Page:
More Dead Men (Who Know Best) on Marriage: Part 3: T.S. Arthur

While we are making light and merry this Christmas season, I want to focus on a rare kind of man, one who seems to exude romance from his very pen. T.S. Arthur is not a well-known name today but he certainly made his mark among his own contemporaries of the nineteenth century. I imagine he was extremely popular among the ladies, especially when he published his monthly magazine around 1845, Arthur’s Ladies Magazine, full of excellent literature and fashion news. This Dickensian poet penned the loveliest verse for his wife on the occasion of their twelfth wedding anniversary. Read and enjoy it here, as published on Grace Gems where you can also read his biography by ‘one who knows him, 1873’:

White textile wedding backgroundOUR WEDDING-DAY.

Twelve years! it seems but yesterday
Since first I saw your face,
Its girlish beauty softened down
To woman’s lovelier grace;
And yet twelve years have passed away
Since, standing by your side,
I called you, with a thrill of joy,
My own, my loving bride.

Twelve years! not all the time have we
Been sporting ‘mid the flowers;
Twelve years! the lengthened chain is not
Linked all with sunny hours.
Yet though upon our way through life
Some shadows have been thrown,
How much of peace and sweet content
And sunshine have we known!

And now, though time has on my head
A few thin snowflakes cast.
And o’er your face, still young and fair,
His hiding fingers passed.
Though care and toil are still the dower
Life brings us day and night,
Love makes all time’s impressions dim,
Our heaviest burdens light.

In waking dreams I musing sit
And see you by my side,

The_ProposalThe fair young girl who long ago
Became my happy bride.
Your hand on me confiding laid.
Your breath upon my cheek,
Your loving eyes half dropped from mine,
To gentle, trusting, meek.

And can it be! I start to think
Twelve years have passed away,
And six dear children round us cling
On this our wedding-day!
Six happy children; none are lost,
All care I will forget;
I’m thankful most of all for this,
Their mother’s with them yet.

I do not think that many homes
Are happier, love, than ours;
I do not think that others’ paths
Wind more among the flowers;
I do not think the sunlight falls
More brightly on the way
Of many who have lived to see
Twelve times their wedding-day.

Timothy Shay Arthur certainly appreciated his wife. She is gentle, trusting and meek. She brings him contentment even in adversity. I love how he writes her girlish beauty is now softened down to woman’s lovelier grace. In a short essay called Marriage, Arthur states:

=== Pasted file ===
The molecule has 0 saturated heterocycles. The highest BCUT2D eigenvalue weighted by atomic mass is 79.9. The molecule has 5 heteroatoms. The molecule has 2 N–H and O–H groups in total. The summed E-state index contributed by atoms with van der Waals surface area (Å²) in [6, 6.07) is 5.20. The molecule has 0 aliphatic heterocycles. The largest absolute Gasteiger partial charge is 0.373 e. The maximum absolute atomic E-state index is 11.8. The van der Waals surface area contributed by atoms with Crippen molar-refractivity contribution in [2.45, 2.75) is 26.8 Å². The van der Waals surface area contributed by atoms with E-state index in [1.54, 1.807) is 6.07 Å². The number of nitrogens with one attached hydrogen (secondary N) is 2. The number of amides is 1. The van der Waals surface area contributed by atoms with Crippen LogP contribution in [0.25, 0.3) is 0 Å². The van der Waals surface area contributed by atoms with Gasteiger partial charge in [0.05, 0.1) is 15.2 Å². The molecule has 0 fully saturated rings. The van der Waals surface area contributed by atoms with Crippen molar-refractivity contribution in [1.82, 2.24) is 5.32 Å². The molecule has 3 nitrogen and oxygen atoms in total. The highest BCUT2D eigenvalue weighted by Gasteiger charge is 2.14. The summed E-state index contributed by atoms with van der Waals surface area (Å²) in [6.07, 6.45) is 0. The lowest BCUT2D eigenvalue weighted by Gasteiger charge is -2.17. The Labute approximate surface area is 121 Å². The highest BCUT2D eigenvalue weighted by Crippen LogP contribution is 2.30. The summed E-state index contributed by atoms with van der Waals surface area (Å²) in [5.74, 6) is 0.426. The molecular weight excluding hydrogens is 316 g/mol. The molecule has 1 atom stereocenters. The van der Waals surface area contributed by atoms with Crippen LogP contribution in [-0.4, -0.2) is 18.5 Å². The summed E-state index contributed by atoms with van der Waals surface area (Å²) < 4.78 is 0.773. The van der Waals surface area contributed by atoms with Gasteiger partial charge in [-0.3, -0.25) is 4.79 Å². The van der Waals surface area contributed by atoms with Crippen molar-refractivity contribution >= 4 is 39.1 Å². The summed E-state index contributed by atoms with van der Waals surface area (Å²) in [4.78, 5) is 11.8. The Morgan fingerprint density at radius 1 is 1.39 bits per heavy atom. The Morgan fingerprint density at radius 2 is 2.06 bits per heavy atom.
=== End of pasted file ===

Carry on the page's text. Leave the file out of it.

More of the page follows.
In the truest sense of the word, woman was created to be man’s comforter, a joyous helpmate in hours of sunshine, a soother, when the clouds darken and the tempests howl around his head; then, indeed, we perceive the divinely beautiful arrangement which marriage enforces.

Ah, the divinely beautiful arrangement which marriage enforces. Very well said and very true! I like this man. I plan to read more of his work. Much of it consists of short stories with a moral lesson, like Loved Too Late (must reading for husbands!). Arthur tells a tragic tale of an unappreciated wife who did not feel her husband’s love and the anguish that husband felt at her death, knowing he neglected to show his affection. Read it and wise up now, husbands!

I am going to let one other nineteenth-century dead man speak in Part 4 of this series and then I’ll take a bit of a break with a special Christmas post. Coming up next in Dead Men Speak on Marriage: Part 4 is a giant dead man in my book – J.R. Miller. It seems like he wrote more on the family, husbands and wives and children than any other. Being a wife myself, I will focus on what Miller, like Arthur, describes as an exemplary wife. Hope you’ll take a break from holiday festivities and listen to another dead man speak.


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